Brands that use direct, authentic messaging are better equipped to capture the loyalties of this rising demographic.

For several years, Gen Z have been an increasingly critical target demographic for restaurateurs. Now that the oldest among Gen Z are beginning to graduate college and enter the workforce, restaurateurs can expect that this group will have even more financial freedom and spending power. It is more important than ever for brands to connect with Gen Z and build a relationship with them while they are still forming their opinions.

“Gen Z are their own unique cohort,” says Jaime Friedman, insights director at PepsiCo Foodservice. “They’re different from millennials. They spend a larger portion of their food budget on foodservice, and they tend to over-index on restaurant loyalty compared to other generations.”

So how can restaurants be sure to capture this audience and keep Gen Z loyal to their brand over others?

1. Be Social

Fifty-five percent of Gen Z report that they cannot go more than five hours without using the Internet. In large part, this means they are checking on various social media feeds to ensure they are up-to-date on the latest communications from friends, celebrities, and favorite brands. For this demographic, there is no distinction between the digital experience and the personal experience, and it is critical for brands seeking their attention to speak to them where they are.

“Restaurants should communicate to Gen Z diners in the digital space, understanding that these consumers see social media as an extension of their real lives,” Friedman says. “Gen Z are best engaged when content is posted directly to their accounts or they receive a reaction to what they post—this generation likes to have a true conversation on social media, rather than having brands talk at them.”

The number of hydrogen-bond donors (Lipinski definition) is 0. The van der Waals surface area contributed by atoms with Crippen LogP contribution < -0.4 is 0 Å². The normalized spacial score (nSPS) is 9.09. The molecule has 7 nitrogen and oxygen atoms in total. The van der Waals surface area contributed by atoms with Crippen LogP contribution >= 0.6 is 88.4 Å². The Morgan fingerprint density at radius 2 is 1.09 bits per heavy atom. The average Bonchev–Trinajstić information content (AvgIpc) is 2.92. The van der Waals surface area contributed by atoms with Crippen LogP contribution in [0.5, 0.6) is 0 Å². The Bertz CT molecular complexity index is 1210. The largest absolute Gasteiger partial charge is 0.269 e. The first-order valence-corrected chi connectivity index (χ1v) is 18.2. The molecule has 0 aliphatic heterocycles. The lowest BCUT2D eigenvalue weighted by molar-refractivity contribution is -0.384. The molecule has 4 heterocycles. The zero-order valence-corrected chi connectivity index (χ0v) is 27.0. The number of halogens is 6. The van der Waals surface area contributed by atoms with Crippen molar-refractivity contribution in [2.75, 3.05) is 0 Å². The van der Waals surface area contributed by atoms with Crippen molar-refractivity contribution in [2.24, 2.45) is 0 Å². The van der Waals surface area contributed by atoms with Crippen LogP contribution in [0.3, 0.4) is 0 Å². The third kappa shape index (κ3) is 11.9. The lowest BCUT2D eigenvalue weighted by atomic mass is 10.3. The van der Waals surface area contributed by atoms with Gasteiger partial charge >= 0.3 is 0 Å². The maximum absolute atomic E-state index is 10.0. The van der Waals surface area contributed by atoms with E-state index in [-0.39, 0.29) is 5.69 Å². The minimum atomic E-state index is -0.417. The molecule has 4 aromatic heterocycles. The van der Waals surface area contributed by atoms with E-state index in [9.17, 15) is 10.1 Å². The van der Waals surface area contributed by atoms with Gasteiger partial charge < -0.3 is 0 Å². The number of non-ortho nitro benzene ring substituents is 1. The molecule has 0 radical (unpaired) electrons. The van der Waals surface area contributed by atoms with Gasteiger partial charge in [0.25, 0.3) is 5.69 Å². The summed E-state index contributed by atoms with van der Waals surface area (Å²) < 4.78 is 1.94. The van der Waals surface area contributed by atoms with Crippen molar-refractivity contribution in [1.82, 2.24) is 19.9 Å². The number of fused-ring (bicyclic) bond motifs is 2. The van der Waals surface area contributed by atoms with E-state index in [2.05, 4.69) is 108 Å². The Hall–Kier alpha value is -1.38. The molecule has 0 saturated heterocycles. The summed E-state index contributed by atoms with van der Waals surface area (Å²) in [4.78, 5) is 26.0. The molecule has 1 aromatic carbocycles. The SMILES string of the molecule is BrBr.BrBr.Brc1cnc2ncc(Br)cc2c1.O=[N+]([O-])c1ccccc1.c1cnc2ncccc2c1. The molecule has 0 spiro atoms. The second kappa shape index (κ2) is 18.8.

Friedman also recommends using a variety of platforms in order to diversify content and maximize interactions with Gen Z, who are most active on Snapchat and Instagram, but also to a lesser extent on more static applications like Facebook.

“Restaurants should consider producing different content for each social channel,” Friedman says. “You need to show these younger consumers that your brand genuinely understands the way they like to communicate and be engaged.”

By creating a consistent brand image that both carries across the different platforms, and yet adapts the brand voice to accommodate the different conversations of each social media outlet, restaurants will be better equipped to engage Gen Z users and capture their interest.

2. Be Authentic

Gen Z know when they’re being tricked, and they don’t respond kindly if they suspect they’ve been misled about a product or brand. Members of this group value authenticity above almost all else, so it is essential for restaurants to promote a “real” brand.

“Gen Z tend to be more pragmatic than millennials,” Friedman says. “They’re more focused on developing skills for the future. They’re more interested in having memorable experiences than investing in so-called luxury brands. They are very diverse and accepting of different races and ethnicities.”